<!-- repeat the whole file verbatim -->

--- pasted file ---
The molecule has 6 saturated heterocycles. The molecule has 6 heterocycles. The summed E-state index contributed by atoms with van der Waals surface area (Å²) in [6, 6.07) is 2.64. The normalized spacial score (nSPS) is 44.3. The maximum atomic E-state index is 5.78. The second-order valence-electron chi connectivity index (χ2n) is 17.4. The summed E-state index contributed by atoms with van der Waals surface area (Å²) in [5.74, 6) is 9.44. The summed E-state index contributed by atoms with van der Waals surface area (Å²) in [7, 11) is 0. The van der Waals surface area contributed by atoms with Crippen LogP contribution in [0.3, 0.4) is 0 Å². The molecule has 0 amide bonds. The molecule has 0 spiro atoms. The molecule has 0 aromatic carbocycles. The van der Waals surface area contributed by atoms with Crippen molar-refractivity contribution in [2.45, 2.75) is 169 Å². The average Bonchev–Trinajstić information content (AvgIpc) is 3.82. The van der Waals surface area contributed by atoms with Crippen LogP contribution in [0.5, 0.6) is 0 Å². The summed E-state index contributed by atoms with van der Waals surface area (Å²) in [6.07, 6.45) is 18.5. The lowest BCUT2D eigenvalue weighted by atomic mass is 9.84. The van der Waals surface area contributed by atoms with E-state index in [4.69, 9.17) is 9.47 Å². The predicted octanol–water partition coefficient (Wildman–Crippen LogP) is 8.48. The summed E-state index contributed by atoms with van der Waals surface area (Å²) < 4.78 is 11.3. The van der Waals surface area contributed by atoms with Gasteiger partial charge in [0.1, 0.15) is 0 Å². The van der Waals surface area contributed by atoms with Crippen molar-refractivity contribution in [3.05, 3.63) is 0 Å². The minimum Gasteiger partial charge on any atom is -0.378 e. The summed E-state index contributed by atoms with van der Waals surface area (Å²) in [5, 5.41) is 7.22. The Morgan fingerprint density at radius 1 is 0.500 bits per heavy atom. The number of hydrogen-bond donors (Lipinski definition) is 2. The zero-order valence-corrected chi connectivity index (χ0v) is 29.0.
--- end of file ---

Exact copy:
The molecule has 6 saturated heterocycles. The molecule has 6 heterocycles. The summed E-state index contributed by atoms with van der Waals surface area (Å²) in [6, 6.07) is 2.64. The normalized spacial score (nSPS) is 44.3. The maximum atomic E-state index is 5.78. The second-order valence-electron chi connectivity index (χ2n) is 17.4. The summed E-state index contributed by atoms with van der Waals surface area (Å²) in [5.74, 6) is 9.44. The summed E-state index contributed by atoms with van der Waals surface area (Å²) in [7, 11) is 0. The van der Waals surface area contributed by atoms with Crippen LogP contribution in [0.3, 0.4) is 0 Å². The molecule has 0 amide bonds. The molecule has 0 spiro atoms. The molecule has 0 aromatic carbocycles. The van der Waals surface area contributed by atoms with Crippen molar-refractivity contribution in [2.45, 2.75) is 169 Å². The average Bonchev–Trinajstić information content (AvgIpc) is 3.82. The van der Waals surface area contributed by atoms with Crippen LogP contribution in [0.5, 0.6) is 0 Å². The summed E-state index contributed by atoms with van der Waals surface area (Å²) in [6.07, 6.45) is 18.5. The lowest BCUT2D eigenvalue weighted by atomic mass is 9.84. The van der Waals surface area contributed by atoms with E-state index in [4.69, 9.17) is 9.47 Å². The predicted octanol–water partition coefficient (Wildman–Crippen LogP) is 8.48. The summed E-state index contributed by atoms with van der Waals surface area (Å²) < 4.78 is 11.3. The van der Waals surface area contributed by atoms with Gasteiger partial charge in [0.1, 0.15) is 0 Å². The van der Waals surface area contributed by atoms with Crippen molar-refractivity contribution in [3.05, 3.63) is 0 Å². The minimum Gasteiger partial charge on any atom is -0.378 e. The summed E-state index contributed by atoms with van der Waals surface area (Å²) in [5, 5.41) is 7.22. The Morgan fingerprint density at radius 1 is 0.500 bits per heavy atom. The number of hydrogen-bond donors (Lipinski definition) is 2. The zero-order valence-corrected chi connectivity index (χ0v) is 29.0.